Ukraine said on Thursday its troops were still holding out despite heavy fighting on a battlefield covered with bodies in a salt mining town in eastern Ukraine, where Russian mercenaries have claimed Moscow’s first significant gain in half a year.
The ultra-nationalist Russian mercenary group Wagner, run by an ally of President Vladimir Putin outside the normal chain of military command, has claimed to have taken Soledar after days of intense fighting that left it strewn with Ukrainian dead.
Moscow has so far held off proclaiming victory there. Ukraine has acknowledged Russian advances but said on Thursday its own garrison had not withdrawn.
“Fighting is fierce,” Ukrainian Deputy Defence Minister Hanna Malyar said in a briefing on Thursday, adding that the Russians were “moving over their own corpses”. Reuters was unable to independently verify the situation inside Soledar.
Malyar said Russia had increased the number of units in Ukraine to 280 from 250 in the past week as it seeks to gain the strategic initiative.
Kremlin-watchers were trying to digest Russia’s latest shift in battlefield leadership, a day after Valery Gerasimov, the chief of the military’s general staff, was unexpectedly given direct command of the invasion. The previous commander, Sergei Surovikin, was effectively demoted to become one of Gerasimov’s three deputies.
Moscow explained the decision – at least the third abrupt change of command in the 11-month conflict – as a response to the growing importance of the campaign.
Russian and Western commentators alike saw attempts to shift blame for months of setbacks that have seen Russia lose around 40% of the territory it had seized since February.
Chief of staff for more than a decade, Gerasimov had become a target of abuse from nationalist bloggers, many with hundreds of thousands of subscribers, who have flourished even as the Kremlin has shut all independent media and jailed its critics.
“The move is likely to be greeted with extreme displeasure by much of the Russian ultra-nationalist and military blogger community, who have increasingly blamed Gerasimov for the poor execution of the war,” Britain’s Ministry of Defence said.
One prominent Russian military blogger who posts on the Telegram messaging app under the name of Rybar said Surovikin was being made the fall-guy for recent military debacles.
Other analysts wondered if it was Gerasimov who was being set up: “Has Putin and Defence Minister (Sergei) Shoigu finally put in place all the elements to set up Gerasimov as the fall guy for all of Russia’s failures in the war?” tweeted Mick Ryan, a retired Australian major general.
Ukraine’s defence ministry offered mockery: “Every Russian general must receive at least one opportunity to fail in Ukraine,” it tweeted. “Some may be lucky enough to fail twice.”
If Russia succeeds in capturing Soledar, it would be Moscow’s biggest gain since a series of humiliating retreats in the second half of 2022. But military experts say the cost has been disproportionate, after intense battles that littered the freezing mud with bodies.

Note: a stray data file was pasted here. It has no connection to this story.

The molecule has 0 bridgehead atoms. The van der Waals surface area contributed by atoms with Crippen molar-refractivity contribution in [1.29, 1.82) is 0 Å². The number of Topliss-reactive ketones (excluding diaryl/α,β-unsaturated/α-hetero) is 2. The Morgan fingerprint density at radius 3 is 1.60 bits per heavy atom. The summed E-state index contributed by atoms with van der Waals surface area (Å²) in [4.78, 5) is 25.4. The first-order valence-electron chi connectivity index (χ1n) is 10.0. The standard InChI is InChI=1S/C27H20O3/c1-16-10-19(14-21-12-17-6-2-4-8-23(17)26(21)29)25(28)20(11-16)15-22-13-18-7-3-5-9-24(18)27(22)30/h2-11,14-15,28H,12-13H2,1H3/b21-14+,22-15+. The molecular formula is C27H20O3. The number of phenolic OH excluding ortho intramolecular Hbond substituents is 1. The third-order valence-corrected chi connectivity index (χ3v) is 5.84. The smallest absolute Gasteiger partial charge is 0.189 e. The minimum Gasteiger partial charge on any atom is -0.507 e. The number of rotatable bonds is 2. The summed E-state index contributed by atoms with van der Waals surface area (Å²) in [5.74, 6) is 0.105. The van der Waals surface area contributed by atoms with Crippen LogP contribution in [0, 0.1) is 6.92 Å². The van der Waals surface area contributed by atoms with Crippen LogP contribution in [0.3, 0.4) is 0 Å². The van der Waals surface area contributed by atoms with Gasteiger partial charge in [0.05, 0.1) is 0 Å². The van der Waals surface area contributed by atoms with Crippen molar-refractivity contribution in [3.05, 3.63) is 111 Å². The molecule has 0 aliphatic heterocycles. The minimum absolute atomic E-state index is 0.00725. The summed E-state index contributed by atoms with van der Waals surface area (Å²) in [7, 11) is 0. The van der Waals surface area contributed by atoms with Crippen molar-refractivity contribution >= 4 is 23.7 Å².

Soledar had barely 10,000 people before the war, and Russia has failed in repeated attempts to capture the far more important nearby city of Bakhmut, ten times as large.
Ukrainian President Volodymyr Zelenskiy mocked the notion that Russia’s gains represented an important victory.
“Now the terrorist state and its propagandists are trying to pretend that some part of our city of Soledar – a city that was almost completely destroyed by the occupiers – is allegedly some kind of Russia’s achievement,” he said in an overnight address.
On Wednesday, Wagner boss Yevgeny Prigozhin said his forces had captured all of Soledar and killed about 500 Ukrainian troops after heavy fighting, but the Kremlin was more cautious.
Donetsk governor Pavlo Kyrylenko told Ukrainian state TV that 559 civilians remained in Soledar, including 15 children, and could not be evacuated with fighting continuing.
Across Ukraine, the front lines have barely budged since Russia’s last big retreat in the south two months ago.
Kyiv, which says it aims to drive out all Russian troops this year, is hoping the arrival of heavy armour from Western allies will allow it to resume advances in coming months.
Last week, the United States, Germany and France for the first time pledged to supply armoured fighting vehicles. This week, the focus has shifted to main battle tanks, potentially a dramatic shift in Ukraine’s capabilities.
Polish President Andrzej Duda, who received a hero’s welcome on the streets of the Ukrainian city of Lviv on Wednesday, broke a taboo by promising to deliver the first company of 14 German-made Leopard tanks, as part of what he described as an international coalition.
However, that requires permission from Germany, which says weapons deliveries must be coordinated and added on Wednesday that it was not aware of any requests from its allies to send Leopards to Ukraine. Britain has said it is considering sending tanks.
Putin sent tens of thousands of troops into Ukraine on Feb. 24, saying Kyiv’s close ties with the West threatened Russia’s security. Kyiv and its allies call it an unprovoked war to seize territory.